Taxi drivers were the absolute worst. Agree on a cost before the wheels move. Learn a few basic phrases, like "No voy a pagar eso," or "Porque me estas cobrando asi?"

There was even this situation I encountered in Rincon:

"Dame Vodka con jugo de chino" (Give me a vodka and orange): $3.00
"Let me have a vodka and orange juice": $7.00

I loved the Island, but the merchants are sneaky as hell.
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Old 11-27-2008, 05:08 PM
 
Location: Boston
905 posts, read 2,179,305 times
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Yeah the driving there is very fun...and watch out for potholes!! Don't worry about running the red lights...but watch out when you get back to the states, they don't like it as much up here.
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Old 01-25-2009, 10:45 PM
 
Location: Scranton
1,384 posts, read 2,801,120 times
Reputation: 1650
Quote:
Originally Posted by JC JC Mom View Post
As for the traffic I do believe it is in fact standard practice that after 11:00 a red light is just the same as a stop sign.
It's actually the law. In order to reduce carjackings, PR has a law that allows motorists to treat red lights as stop signs from midnight until 5:00 AM.
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Old 01-26-2009, 04:53 AM
 
Location: On a Long Island in NY
7,732 posts, read 8,781,056 times
Reputation: 7139
Quote:
Originally Posted by Joe84323 View Post
Who are these people who say most Puerto Ricans speak English?

Although it is spoken around the tourist areas, if you want a thorough tour of the island, you're going to run into a ton of people who don't speak English.

If you don't speak Spanish, and can therefore not defend yourself verbally, you should get used to giving your money away, and getting ripped off, because Puerto Rico is all about overcharging and slipping things on your bill if they think you're American. This happened to me, but they had no idea I spoke fluent Spanish until I called them on it.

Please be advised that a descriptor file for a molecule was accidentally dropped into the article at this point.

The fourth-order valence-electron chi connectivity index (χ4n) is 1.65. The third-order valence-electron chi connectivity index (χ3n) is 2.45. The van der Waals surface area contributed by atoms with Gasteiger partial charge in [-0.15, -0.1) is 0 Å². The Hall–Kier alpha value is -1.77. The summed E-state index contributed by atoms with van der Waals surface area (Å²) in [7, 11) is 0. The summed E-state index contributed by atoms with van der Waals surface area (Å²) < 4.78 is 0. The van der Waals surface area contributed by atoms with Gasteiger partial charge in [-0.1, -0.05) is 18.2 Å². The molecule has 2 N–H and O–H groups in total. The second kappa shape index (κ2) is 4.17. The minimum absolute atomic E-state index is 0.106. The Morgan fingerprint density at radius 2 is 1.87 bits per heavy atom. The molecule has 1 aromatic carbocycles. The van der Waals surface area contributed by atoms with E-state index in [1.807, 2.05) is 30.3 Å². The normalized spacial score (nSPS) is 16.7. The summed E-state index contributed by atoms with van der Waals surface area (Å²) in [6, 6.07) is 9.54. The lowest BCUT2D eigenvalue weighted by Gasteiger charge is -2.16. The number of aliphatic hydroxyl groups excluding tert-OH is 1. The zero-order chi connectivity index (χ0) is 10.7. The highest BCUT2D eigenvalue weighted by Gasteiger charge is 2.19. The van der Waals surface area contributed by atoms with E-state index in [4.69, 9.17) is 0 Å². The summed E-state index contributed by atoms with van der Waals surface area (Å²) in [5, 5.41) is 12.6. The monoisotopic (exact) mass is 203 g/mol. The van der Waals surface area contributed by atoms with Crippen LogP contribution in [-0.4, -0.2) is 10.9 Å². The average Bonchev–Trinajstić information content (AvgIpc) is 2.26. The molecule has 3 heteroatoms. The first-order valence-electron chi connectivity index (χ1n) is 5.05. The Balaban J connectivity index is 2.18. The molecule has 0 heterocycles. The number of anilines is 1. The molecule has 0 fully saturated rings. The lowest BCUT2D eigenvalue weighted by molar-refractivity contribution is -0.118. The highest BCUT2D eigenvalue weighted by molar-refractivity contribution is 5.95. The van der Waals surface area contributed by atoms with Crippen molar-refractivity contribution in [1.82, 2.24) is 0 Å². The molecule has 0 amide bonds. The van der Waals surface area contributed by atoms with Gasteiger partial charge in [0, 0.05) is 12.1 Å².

Taxi drivers were the absolute worst. Agree on a cost before the wheels move. Learn a few basic phrases, like "No voy a pagar eso," or "Porque me estas cobrando asi?"

There was even this situation I encountered in Rincon:

"Dame Vodka con jugo de chino" (Give me a vodka and orange): $3.00
"Let me have a vodka and orange juice": $7.00

I loved the Island, but the merchants are sneaky as hell.
I have a vacation house there and every single person I have dealt with with two or three exceptions has spoken nearly flawless English. Granted the younger ones are generally much better then the older folks; all 3 of the people I encountered that did not speak English were over the age of 50 by my guess.
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Old 02-22-2009, 05:44 PM
 
10 posts, read 107,639 times
Reputation: 47
Joe has no idea what he's talking about. I know Puerto Ricans that are not from the metro and speak perfect English with no accent what-so-ever; they're usually young. In fact, the younger ones should understand you for the most part. There are people who don't speak or comprehend a lick of English,but again,there are a lot that do. Some Latinos tend to have this misconception that ALL Puerto Ricans speak Spanish the same way, thus, non-Latinos hear it from them and tend to think that it's true. It's hard to understand the Spanish spoken by some Puerto Ricans,but not all....JOE. It all depends on their social class and where they are from on the island. Stop looking/hearing at reggaeton artist; they don't represent the way every Puerto Rican speaks or dresses. There's millions of Puerto Ricans on the island...do you really believe that they all speak the same way?

You should do fine...don't worry too much. Enjoy your trip over here! ;]